Trigger Point Therapy
Trigger points are hyper-irritable spots in skeletal muscles that are associated with palpable nodules in taut bands of muscle fibers. The palpable nodules are said to be small contraction knots and a common cause of pain. Compression of a trigger point may elicit local tenderness, referred pain, or local twitch response.
Drs. Travell and Simon state that around 75% of pain clinic patients have a trigger point as the sole source of their pain. Trigger points can cause carpal tunnel syndrome, bursitis, tendonitis, angina pectoris, sciatic symptoms and many other pain problems. Arthritis is often cited as the cause for pain even though pain is not always concomitant with arthritis. The real culprit may be a trigger point, normally activated by a certain activity involving the muscles used in the motion, by chronically bad posture, bad mechanics, repetitive motion, structural deficiencies such as a lower limb length inequality or a small hemi pelvis, or nutritional deficiencies. Trigger points, or hyper-irritability focal spots in muscle can strongly affect the central nervous system and its functions. Myofascial pain is associated with muscle tenderness that arises from trigger points, focal points of tenderness, a few millimeters in diameter, found at multiple sites in a muscle and the fascia of muscle tissue. Biopsy tests found that trigger points were hyperirritable and electrically active muscle spindles in general muscle tissue. Studies estimate that in 75-95 per cent of cases, myofascial pain is a primary cause of regional pain.
Activation of trigger points may be caused by a number of factors, including acute or chronic muscle overload, activation by other trigger points (key/satellite, primary/secondary), disease, psycho-emotional disorders, homeostatic imbalances, direct trauma to the region, radiculopathy, infections and health choices such as smoking.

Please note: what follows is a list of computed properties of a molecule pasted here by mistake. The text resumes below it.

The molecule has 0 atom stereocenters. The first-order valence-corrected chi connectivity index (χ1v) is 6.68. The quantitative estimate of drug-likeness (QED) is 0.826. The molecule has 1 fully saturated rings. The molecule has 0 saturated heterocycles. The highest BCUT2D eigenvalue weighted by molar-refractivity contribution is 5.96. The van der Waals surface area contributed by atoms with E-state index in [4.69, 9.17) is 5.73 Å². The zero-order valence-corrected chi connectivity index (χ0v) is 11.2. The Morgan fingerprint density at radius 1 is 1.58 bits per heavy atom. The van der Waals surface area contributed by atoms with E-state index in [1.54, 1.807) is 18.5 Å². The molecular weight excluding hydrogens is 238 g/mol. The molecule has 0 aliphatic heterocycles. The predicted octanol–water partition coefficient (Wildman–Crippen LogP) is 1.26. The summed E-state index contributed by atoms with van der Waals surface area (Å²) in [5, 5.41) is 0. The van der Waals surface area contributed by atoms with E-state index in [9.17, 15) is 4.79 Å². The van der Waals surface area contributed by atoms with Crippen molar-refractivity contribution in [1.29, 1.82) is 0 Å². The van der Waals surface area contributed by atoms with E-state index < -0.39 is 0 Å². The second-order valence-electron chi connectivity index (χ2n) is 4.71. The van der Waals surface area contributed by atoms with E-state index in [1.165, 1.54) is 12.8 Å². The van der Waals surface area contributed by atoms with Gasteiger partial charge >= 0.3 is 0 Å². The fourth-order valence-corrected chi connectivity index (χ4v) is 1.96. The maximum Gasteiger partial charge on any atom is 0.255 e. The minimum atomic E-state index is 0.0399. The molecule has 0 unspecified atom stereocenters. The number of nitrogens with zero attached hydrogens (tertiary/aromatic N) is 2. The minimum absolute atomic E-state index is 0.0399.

Trigger points can appear in many myofascial structures including muscles, tendons, ligaments, skin, joint capsule, periosteum, and scar tissue. When present in muscles there is often pain and weakness in the associated structures. These pain patterns in muscles follow specific nerve pathways and have been readily mapped to allow for identification of the causative pain factor. Many trigger points have pain patterns that overlap, and some create reciprocal cyclic relationships that need to be treated extensively to remove them.
The misdiagnosis of pain is the most important issue taken up by Travell and Simons. Referred pain from trigger points mimics the symptoms of a very long list of common maladies; but physicians, in weighing all the possible causes for a given condition, have rarely even conceived of there being a myofascial source. The study of trigger points has not historically been part of medical education. Travell and Simons hold that myofascial trigger points cause most of the common everyday pain and that ignorance of that basic concept could inevitably lead to false diagnoses and the ultimate failure to deal effectively with pain.
One of the effective methods of treating trigger points is through manual therapy. With the skill of the therapist holding or pressing the trigger point until it responds is very important. If trigger points are pressed too short a time, they may activate or remain active; if pressed too long or hard, they may be irritated or the muscle may be bruised, resulting in pain in the area treated. Releasing trigger points not only treats the cause of the problem but will also remove the referred pain from areas that can be affected by the trigger point.
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